The assumption for the majority of us who are of African descent, is that this is a “Mexican” or “Latino” issue. And many of “us”, due to our cultural/historical ignorance, acquired racial prejudice and or social/political apathy, turn a blind eye toward this issue, as if it does not affect us. We need to think again, because, guess what, it affects us (Black people) in more ways than one. If nothing else, our political behavior (I’m generalizing with intelligence) on this issue has helped to define our national image in ways most of us, do not even understand.
As we run scared that the “illegals” (as our ancestors were called) are taking away our jobs, we naturally align ourselves politically with right wing conservatives/segregationist who have never had our best interest at heart, and who use us as political footballs based upon our own prejudices, ignorance and media inspired fears.
As a native of New Orleans, Louisiana, I am proud to know that my historical lineage not only goes back to Africa, yet, my bloodline connects me to the triumphant Haiti people. This due to the influx of Haitians, migrating into New Orleans after their revolution and independence from France in the early 1800’s.
Yet, this writing is not so concerned about the “politics”, as it is about the “human” side of this issue. As people of color who (should be) knowledgeable and appreciative of our history, I’d think we’d be particularly concerned and actively involved in helping to create meaningful, respectful solutions on this issue. The unfortunate argument that immigrants hurt employment opportunities for low skilled, marginally educated Blacks, has been adopted by right wing conservatives as their mantra, and again, further promotes an image of Black men as helpless, pitiful victims, who in 200 years, have failedto make progress in American society. Sadly, these same so-called, “second class human beings”, are tricked into fighting against other low-skilled, marginalized, economically/politically exploited class of persons, or, Latinos.
Historically, the greatest among us, knowing the power of coalition building and cultural bonding, have consciously reached out to our brothers and sisters of color in the Diaspora; people such as, W.E.B.DuBois, Marcus Garvey, Paul Robeson, Malcolm X, and Dr. Martin Luther King, were all in search of positive and productive relationships amongst people of color; who comprise the majority (not minority) of the human beings on the planet.
I imagine that if Dr. King were still alive, he would fight with all his power against the devilish deportation/slave treatment of innocent, law abiding, tax-paying citizens, whose only crime was being born in Another Country.
Innocent Black Immigrants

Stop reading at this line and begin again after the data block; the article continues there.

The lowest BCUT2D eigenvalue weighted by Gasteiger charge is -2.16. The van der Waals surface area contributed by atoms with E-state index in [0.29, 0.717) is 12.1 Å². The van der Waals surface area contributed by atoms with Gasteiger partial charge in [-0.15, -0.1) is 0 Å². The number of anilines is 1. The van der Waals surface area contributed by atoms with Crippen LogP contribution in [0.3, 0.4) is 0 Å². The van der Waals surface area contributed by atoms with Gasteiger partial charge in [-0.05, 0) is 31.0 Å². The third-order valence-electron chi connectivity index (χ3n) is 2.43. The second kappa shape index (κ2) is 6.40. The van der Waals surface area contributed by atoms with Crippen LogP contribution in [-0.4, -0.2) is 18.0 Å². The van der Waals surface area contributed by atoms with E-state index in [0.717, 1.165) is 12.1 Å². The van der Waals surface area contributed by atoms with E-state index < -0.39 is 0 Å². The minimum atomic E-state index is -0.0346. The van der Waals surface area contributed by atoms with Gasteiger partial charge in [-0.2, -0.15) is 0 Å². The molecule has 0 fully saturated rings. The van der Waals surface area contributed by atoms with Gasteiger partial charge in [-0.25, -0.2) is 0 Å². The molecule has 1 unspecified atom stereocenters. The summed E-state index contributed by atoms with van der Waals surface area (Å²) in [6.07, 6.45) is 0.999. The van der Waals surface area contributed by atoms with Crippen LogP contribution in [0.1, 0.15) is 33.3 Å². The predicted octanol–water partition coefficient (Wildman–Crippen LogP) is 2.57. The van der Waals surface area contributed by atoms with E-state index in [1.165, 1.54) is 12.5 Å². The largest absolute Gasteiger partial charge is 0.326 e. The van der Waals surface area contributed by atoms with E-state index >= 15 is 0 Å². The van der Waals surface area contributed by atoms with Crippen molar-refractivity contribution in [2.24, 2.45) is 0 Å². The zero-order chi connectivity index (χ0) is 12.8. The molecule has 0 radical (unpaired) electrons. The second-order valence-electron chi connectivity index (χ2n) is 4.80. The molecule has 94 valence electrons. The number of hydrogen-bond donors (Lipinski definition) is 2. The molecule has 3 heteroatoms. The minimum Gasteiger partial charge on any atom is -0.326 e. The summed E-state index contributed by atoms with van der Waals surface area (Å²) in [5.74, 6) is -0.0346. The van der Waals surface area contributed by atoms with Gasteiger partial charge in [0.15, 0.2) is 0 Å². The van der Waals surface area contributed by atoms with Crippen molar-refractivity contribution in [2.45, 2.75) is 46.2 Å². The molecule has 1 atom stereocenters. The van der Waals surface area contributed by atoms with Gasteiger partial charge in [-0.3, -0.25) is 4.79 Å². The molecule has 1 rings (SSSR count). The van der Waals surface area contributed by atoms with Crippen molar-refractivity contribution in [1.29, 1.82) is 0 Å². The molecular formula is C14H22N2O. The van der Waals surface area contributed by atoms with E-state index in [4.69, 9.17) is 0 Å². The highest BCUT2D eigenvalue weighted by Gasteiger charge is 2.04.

And if Malcolm X were here, I am confident that he would point a stern finger at his people; who, in
2014, still have our hands stretched out, begging our former slave masters for hand-outs!
My feeling is that Malcolm would be about the business of focusing our energies/attention on “ownership” and the building of our own economic and political systems and institutions.
What a shameful thing we do to the legacies of our ancestors, when we waste time & talent, hating on other political victims, who, by the way, actually own the spiritual birthright to this land we call America.
My hope and prayer is that we become actively involved in this grand, international struggle for human dignity. Further, and as a realistic/optimist, I do believe that as more of our close friends and family members are affected by this unfortunate phenomenon, we will get involved.
As far as I am concerned, the current Black Immigration reality is not unlike that of our slave era experience. The free, northern born Negroes, enjoying access to education, jobs and opportunity, had a choice, they could stand idly by, and watch our southern born brothers and sisters suffer the indignities of chattel slavery; or they could do as sister Harriet Tubman did, and fight for the freedom of their people. I stand with Harriet, where so you stand?
It is our responsibility, as a people who were formally “forced immigrants”, to preserve and honor our legacy. Our legacy is one of compassion, kindness, self-education and courageous action. Let’s honor our legacy, get involved.
May 29, 2014
LAWT News Service
On Friday, May 16, more than 750 guests attended the California Science Center’s 16th annual Discovery Ball. As part of the festivities, guests experienced an ancient city at the height of the Roman Empire as they previewed the west coast premiere of Pompeii: The Exhibition. From the Science Center they were transported by “chariot” to the entrance of Los Angeles Memorial Coliseum, which was transformed into a lush, Pompeii garden villa where they were treated to an Italian dinner by candlelight. While dining, guests were entertained by a harpist and pan flautist, followed by a small army of gladiators who made a grand entrance and lit the historic Olympic torch.
The annual black-tie gala, a philanthropic event, raised more than $1.35 million to benefit the California Science Center Foundation through table sponsorships, a live auction conducted by NBC4 Fritz Coleman, and a raffle for a Lexus RC F performance coupe. Science Center President, Jeffrey Rudolph noted that, “Proceeds from this fundraiser enable us to continue providing exceptional science learning and education opportunities for our community.”
The Science Center’s annual gala has been recognized as a “virtual who’s who of the Los Angeles business community” by the Los Angeles Business Journal. Among the gala guests were community and business leaders as well as elected officials at local, state and federal levels including: State Controller John Chiang; Congresswoman Maxine Waters; City Council President Herb Wesson; Councilman Curren Price; County Supervisor Mark Ridley Thomas; Assemblyman Reggie Jones Sawyer; Assemblyman Richard Bloom; and Assemblyman Steve Bradford; former astronaut Daniel Olivas; and celebrities Debbie Allen and her husband, former NBA star Norm Nixon.
Gala co-chairs Anne Shen Smith, past Chairman and CEO of Southern California Gas Company and Robert S. Carter, Senior Vice President – Automotive Operations of Toyota Motor Sales U.S.A., Inc. presided over the program.
Another highlight of the evening was the transformation of the Samuel Oschin Pavilion into an out-of-this-world night club with Space Shuttle Endeavour as the centerpiece. Guests also enjoyed a private screening of the IMAX film “Forces of Nature.”
Top donors to the Discovery Ball were Wells Fargo and Toyota Motor Sales USA, Inc.